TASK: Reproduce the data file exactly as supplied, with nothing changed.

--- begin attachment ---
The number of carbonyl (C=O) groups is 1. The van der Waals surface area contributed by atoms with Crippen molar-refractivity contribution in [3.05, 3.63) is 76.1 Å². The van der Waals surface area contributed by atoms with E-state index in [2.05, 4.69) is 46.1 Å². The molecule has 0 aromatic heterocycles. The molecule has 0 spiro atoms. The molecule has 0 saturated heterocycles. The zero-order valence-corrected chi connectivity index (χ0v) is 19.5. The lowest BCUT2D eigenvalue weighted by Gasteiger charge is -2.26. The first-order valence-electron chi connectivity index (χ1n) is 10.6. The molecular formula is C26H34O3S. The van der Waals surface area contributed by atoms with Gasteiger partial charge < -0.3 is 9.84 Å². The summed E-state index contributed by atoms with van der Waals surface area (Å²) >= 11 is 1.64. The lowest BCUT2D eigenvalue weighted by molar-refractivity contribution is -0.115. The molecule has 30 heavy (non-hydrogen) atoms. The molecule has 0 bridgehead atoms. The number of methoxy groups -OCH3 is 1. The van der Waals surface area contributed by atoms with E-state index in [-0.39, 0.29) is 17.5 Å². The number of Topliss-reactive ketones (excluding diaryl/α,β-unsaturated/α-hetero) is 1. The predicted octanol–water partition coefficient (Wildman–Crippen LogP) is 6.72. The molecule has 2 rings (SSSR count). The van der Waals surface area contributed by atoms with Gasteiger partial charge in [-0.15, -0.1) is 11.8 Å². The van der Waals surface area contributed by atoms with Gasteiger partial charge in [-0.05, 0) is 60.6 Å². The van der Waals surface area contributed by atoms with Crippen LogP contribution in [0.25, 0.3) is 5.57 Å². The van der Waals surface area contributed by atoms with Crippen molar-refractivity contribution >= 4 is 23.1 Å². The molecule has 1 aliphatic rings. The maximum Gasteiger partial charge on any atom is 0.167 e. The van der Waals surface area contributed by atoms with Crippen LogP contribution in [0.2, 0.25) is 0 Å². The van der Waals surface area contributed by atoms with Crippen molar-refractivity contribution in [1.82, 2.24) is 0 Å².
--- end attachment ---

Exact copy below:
The number of carbonyl (C=O) groups is 1. The van der Waals surface area contributed by atoms with Crippen molar-refractivity contribution in [3.05, 3.63) is 76.1 Å². The van der Waals surface area contributed by atoms with E-state index in [2.05, 4.69) is 46.1 Å². The molecule has 0 aromatic heterocycles. The molecule has 0 spiro atoms. The molecule has 0 saturated heterocycles. The zero-order valence-corrected chi connectivity index (χ0v) is 19.5. The lowest BCUT2D eigenvalue weighted by Gasteiger charge is -2.26. The first-order valence-electron chi connectivity index (χ1n) is 10.6. The molecular formula is C26H34O3S. The van der Waals surface area contributed by atoms with Gasteiger partial charge < -0.3 is 9.84 Å². The summed E-state index contributed by atoms with van der Waals surface area (Å²) >= 11 is 1.64. The lowest BCUT2D eigenvalue weighted by molar-refractivity contribution is -0.115. The molecule has 30 heavy (non-hydrogen) atoms. The molecule has 0 bridgehead atoms. The number of methoxy groups -OCH3 is 1. The van der Waals surface area contributed by atoms with E-state index in [-0.39, 0.29) is 17.5 Å². The number of Topliss-reactive ketones (excluding diaryl/α,β-unsaturated/α-hetero) is 1. The predicted octanol–water partition coefficient (Wildman–Crippen LogP) is 6.72. The molecule has 2 rings (SSSR count). The van der Waals surface area contributed by atoms with Gasteiger partial charge in [-0.15, -0.1) is 11.8 Å². The van der Waals surface area contributed by atoms with Gasteiger partial charge in [-0.05, 0) is 60.6 Å². The van der Waals surface area contributed by atoms with Crippen LogP contribution in [0.25, 0.3) is 5.57 Å². The van der Waals surface area contributed by atoms with Crippen molar-refractivity contribution >= 4 is 23.1 Å². The molecule has 1 aliphatic rings. The maximum Gasteiger partial charge on any atom is 0.167 e. The van der Waals surface area contributed by atoms with Crippen LogP contribution in [0.2, 0.25) is 0 Å². The van der Waals surface area contributed by atoms with Crippen molar-refractivity contribution in [1.82, 2.24) is 0 Å².